Authorities in Lebanon, which has one of the world’s highest debt to GDP ratios, have not asked the International Monetary Fund to provide funding, the IMF’s regional head told Reuters on Monday. Lebanon has some of the world’s worst debt and balance-of-payments ratios and recently spent more than nine months without a government it needed to enact long-overdue reforms, Reuters reported. Concern grew over the state of the economy and government finances as the impasse dragged on. But despite its problems, the government has avoided asking for IMF aid.
North Africa/Middle East
Lebanon is committed to launching fast and effective reforms that could be “difficult and painful” to avoid a worsening of economic, financial and social conditions, according to a draft government policy statement seen by Reuters on Wednesday. The statement sets the main policy objectives of Prime Minister Saad al-Hariri’s national unity government that was finally formed last week after nine months of wrangling over cabinet portfolios, Reuters reported.
DXB Entertainments PJSC said on Wednesday that the Six Flags theme park in Dubai had been put on hold as the financing for the project was no longer available, Reuters reported. The move is the latest sign that the Gulf’s leading tourism and commerce hotspot is being buffeted by the impact of an economic slowdown in the region triggered by lower oil prices and geopolitical tensions. DXB Entertainments said the decision came after its board in August 2018 mandated a strategic review of its future development plans and capital deployment.
With fixed exchange rates and some of the world’s worst debt and balance-of-payment ratios, Lebanon’s newly-formed government knows it needs to act fast to avoid sinking into a full-blown economic crisis, Reuters reported. Lebanon’s ability to dodge financial disaster has for years confounded critics, whose warnings of debt defaults, balance of payments crises and a collapse of the pound currency, have all failed to materialise. The hope is that it will stay that way, but as the charts below show the numbers are daunting.
British private equity firm Actis plans to instigate an investor vote from next week on its proposed takeover of one of Abraaj’s biggest funds, seeking indemnity from potential legal claims against the Dubai buyout group, said a source close to Actis. Abraaj was the largest buyout fund in the Middle East and North Africa until it collapsed last year after fallout from a row with investors, including the Gates Foundation, over the use of their money in a $1 billion healthcare fund, Reuters reported.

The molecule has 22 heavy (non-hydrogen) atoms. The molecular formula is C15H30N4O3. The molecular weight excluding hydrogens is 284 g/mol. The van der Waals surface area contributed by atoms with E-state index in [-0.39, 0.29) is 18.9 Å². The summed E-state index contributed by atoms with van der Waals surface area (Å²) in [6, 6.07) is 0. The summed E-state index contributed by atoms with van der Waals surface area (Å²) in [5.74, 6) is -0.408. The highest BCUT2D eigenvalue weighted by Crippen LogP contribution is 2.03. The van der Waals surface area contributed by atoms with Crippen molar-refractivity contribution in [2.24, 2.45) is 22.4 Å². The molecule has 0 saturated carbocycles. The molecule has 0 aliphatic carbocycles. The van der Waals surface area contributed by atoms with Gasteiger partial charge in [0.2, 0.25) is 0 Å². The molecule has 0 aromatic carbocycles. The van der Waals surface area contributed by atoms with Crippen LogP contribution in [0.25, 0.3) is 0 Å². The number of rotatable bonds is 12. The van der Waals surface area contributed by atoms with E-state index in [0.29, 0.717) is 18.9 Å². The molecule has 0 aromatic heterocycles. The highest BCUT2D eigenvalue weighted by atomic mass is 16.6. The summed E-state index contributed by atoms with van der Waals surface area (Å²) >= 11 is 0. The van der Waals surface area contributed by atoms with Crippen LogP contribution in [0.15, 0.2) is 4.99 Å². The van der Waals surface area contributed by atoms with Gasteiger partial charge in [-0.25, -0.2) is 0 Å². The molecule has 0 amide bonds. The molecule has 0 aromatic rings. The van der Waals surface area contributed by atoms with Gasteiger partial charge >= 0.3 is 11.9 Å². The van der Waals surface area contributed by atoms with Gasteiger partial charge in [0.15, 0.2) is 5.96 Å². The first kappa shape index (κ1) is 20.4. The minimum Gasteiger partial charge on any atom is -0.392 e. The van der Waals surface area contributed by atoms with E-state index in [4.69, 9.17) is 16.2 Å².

Lebanon should consider a voluntary debt restructuring to avert a financial crisis despite pledges of aid from Gulf benefactors, according to Franklin Templeton Investments, which manages $650 billion in assets worldwide, Bloomberg News reported. A debt overhaul needs to be part of a reform program backed by lenders such as the International Monetary Fund, said Mohieddine Kronfol, the firm’s chief investment officer for global sukuk and Middle East and North Africa fixed income.
Etihad Airways has appointed turnaround specialist Alvarez & Marsal to conduct due diligence on Jet Airways Ltd as it weighs bailing out the cash-strapped Indian carrier, three sources familiar with the matter told Reuters. Executives from Alvarez & Marsal are camped in Jet Airways’ offices in Mumbai and are taking stock of the airline’s operations and looking into its financial health and records, one of the sources said, Reuters reported.
Amlak Finance, a Sharia-complaint home financier in Dubai, initiated talks with creditors to restructure its debt again, The National reported. The company had previously restructured its Dh10.2 billion investment deposits and settled Dh2.8bn in cash with financiers in 2014, and subsequently revised the terms of the 12-year deal in 2016, Amlak said in a statement on Wednesday to the Dubai Financial Market, where its shares are traded.
Abu Dhabi’s Etihad Airways on Wednesday said it has begun legal proceedings in London, disputing a claim by the administrators of Air Berlin for damages of up to 2 billion euros ($2.26 billion), Reuters reported. State-owned Etihad filed its case in the High Court in London on Wednesday, a company spokesman told Reuters, and believes that the case initiated in December by the German airline in Berlin should be determined by the English court. The insolvency administrator’s lawsuit said that Etihad had not complied with its financial obligations to Air Berlin.